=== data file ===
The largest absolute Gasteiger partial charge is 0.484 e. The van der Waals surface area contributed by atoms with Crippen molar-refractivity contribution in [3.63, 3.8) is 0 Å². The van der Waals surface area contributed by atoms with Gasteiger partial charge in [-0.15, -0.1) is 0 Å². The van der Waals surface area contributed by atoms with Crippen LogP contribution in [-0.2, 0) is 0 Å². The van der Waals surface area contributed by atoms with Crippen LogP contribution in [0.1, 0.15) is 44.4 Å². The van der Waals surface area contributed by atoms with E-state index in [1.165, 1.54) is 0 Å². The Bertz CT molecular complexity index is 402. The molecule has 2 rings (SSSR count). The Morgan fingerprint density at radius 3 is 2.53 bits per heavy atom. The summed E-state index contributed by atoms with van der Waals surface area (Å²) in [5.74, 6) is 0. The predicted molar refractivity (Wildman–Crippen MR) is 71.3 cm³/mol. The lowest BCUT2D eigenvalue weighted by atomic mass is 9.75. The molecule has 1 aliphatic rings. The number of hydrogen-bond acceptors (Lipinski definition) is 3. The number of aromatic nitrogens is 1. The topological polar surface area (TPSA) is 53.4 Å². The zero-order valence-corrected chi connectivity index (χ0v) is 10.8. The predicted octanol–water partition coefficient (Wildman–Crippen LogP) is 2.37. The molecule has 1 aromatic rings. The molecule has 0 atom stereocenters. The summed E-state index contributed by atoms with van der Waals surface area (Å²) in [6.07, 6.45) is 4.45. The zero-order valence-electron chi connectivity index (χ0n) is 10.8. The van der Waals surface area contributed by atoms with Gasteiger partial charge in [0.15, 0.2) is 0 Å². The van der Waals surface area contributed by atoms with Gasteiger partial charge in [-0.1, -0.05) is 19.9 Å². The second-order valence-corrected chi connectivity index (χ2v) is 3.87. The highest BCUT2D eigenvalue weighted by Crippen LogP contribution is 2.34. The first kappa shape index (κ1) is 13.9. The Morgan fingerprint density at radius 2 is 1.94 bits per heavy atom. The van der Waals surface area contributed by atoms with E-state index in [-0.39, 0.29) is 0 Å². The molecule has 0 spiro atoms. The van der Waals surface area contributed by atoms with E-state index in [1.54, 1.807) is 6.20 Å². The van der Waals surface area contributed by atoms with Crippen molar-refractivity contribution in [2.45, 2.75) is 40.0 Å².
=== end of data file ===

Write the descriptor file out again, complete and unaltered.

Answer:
The largest absolute Gasteiger partial charge is 0.484 e. The van der Waals surface area contributed by atoms with Crippen molar-refractivity contribution in [3.63, 3.8) is 0 Å². The van der Waals surface area contributed by atoms with Gasteiger partial charge in [-0.15, -0.1) is 0 Å². The van der Waals surface area contributed by atoms with Crippen LogP contribution in [-0.2, 0) is 0 Å². The van der Waals surface area contributed by atoms with Crippen LogP contribution in [0.1, 0.15) is 44.4 Å². The van der Waals surface area contributed by atoms with E-state index in [1.165, 1.54) is 0 Å². The Bertz CT molecular complexity index is 402. The molecule has 2 rings (SSSR count). The Morgan fingerprint density at radius 3 is 2.53 bits per heavy atom. The summed E-state index contributed by atoms with van der Waals surface area (Å²) in [5.74, 6) is 0. The predicted molar refractivity (Wildman–Crippen MR) is 71.3 cm³/mol. The lowest BCUT2D eigenvalue weighted by atomic mass is 9.75. The molecule has 1 aliphatic rings. The number of hydrogen-bond acceptors (Lipinski definition) is 3. The number of aromatic nitrogens is 1. The topological polar surface area (TPSA) is 53.4 Å². The zero-order valence-corrected chi connectivity index (χ0v) is 10.8. The predicted octanol–water partition coefficient (Wildman–Crippen LogP) is 2.37. The molecule has 1 aromatic rings. The molecule has 0 atom stereocenters. The summed E-state index contributed by atoms with van der Waals surface area (Å²) in [6.07, 6.45) is 4.45. The zero-order valence-electron chi connectivity index (χ0n) is 10.8. The van der Waals surface area contributed by atoms with Gasteiger partial charge in [0.15, 0.2) is 0 Å². The van der Waals surface area contributed by atoms with Gasteiger partial charge in [-0.1, -0.05) is 19.9 Å². The second-order valence-corrected chi connectivity index (χ2v) is 3.87. The highest BCUT2D eigenvalue weighted by Crippen LogP contribution is 2.34. The first kappa shape index (κ1) is 13.9. The Morgan fingerprint density at radius 2 is 1.94 bits per heavy atom. The van der Waals surface area contributed by atoms with E-state index in [-0.39, 0.29) is 0 Å². The molecule has 0 spiro atoms. The van der Waals surface area contributed by atoms with E-state index in [1.54, 1.807) is 6.20 Å². The van der Waals surface area contributed by atoms with Crippen molar-refractivity contribution in [2.45, 2.75) is 40.0 Å².